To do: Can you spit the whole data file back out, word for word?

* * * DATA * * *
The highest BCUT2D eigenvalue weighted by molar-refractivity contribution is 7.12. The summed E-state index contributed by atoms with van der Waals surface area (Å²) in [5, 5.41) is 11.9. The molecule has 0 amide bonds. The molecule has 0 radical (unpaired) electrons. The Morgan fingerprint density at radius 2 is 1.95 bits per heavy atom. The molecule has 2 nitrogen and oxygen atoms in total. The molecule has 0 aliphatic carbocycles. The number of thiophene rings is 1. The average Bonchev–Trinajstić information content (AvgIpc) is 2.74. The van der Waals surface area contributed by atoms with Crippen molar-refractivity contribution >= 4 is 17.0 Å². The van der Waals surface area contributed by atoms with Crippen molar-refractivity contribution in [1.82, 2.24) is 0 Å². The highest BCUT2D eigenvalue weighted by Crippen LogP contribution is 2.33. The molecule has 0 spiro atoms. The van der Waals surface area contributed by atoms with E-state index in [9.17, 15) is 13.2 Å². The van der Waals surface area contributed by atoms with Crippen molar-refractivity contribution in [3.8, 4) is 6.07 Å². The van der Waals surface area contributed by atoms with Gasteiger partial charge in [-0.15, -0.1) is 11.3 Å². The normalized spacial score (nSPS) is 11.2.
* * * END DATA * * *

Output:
The highest BCUT2D eigenvalue weighted by molar-refractivity contribution is 7.12. The summed E-state index contributed by atoms with van der Waals surface area (Å²) in [5, 5.41) is 11.9. The molecule has 0 amide bonds. The molecule has 0 radical (unpaired) electrons. The Morgan fingerprint density at radius 2 is 1.95 bits per heavy atom. The molecule has 2 nitrogen and oxygen atoms in total. The molecule has 0 aliphatic carbocycles. The number of thiophene rings is 1. The average Bonchev–Trinajstić information content (AvgIpc) is 2.74. The van der Waals surface area contributed by atoms with Crippen molar-refractivity contribution >= 4 is 17.0 Å². The van der Waals surface area contributed by atoms with Crippen molar-refractivity contribution in [1.82, 2.24) is 0 Å². The highest BCUT2D eigenvalue weighted by Crippen LogP contribution is 2.33. The molecule has 0 spiro atoms. The van der Waals surface area contributed by atoms with E-state index in [9.17, 15) is 13.2 Å². The van der Waals surface area contributed by atoms with Crippen molar-refractivity contribution in [3.8, 4) is 6.07 Å². The van der Waals surface area contributed by atoms with Gasteiger partial charge in [-0.15, -0.1) is 11.3 Å². The normalized spacial score (nSPS) is 11.2.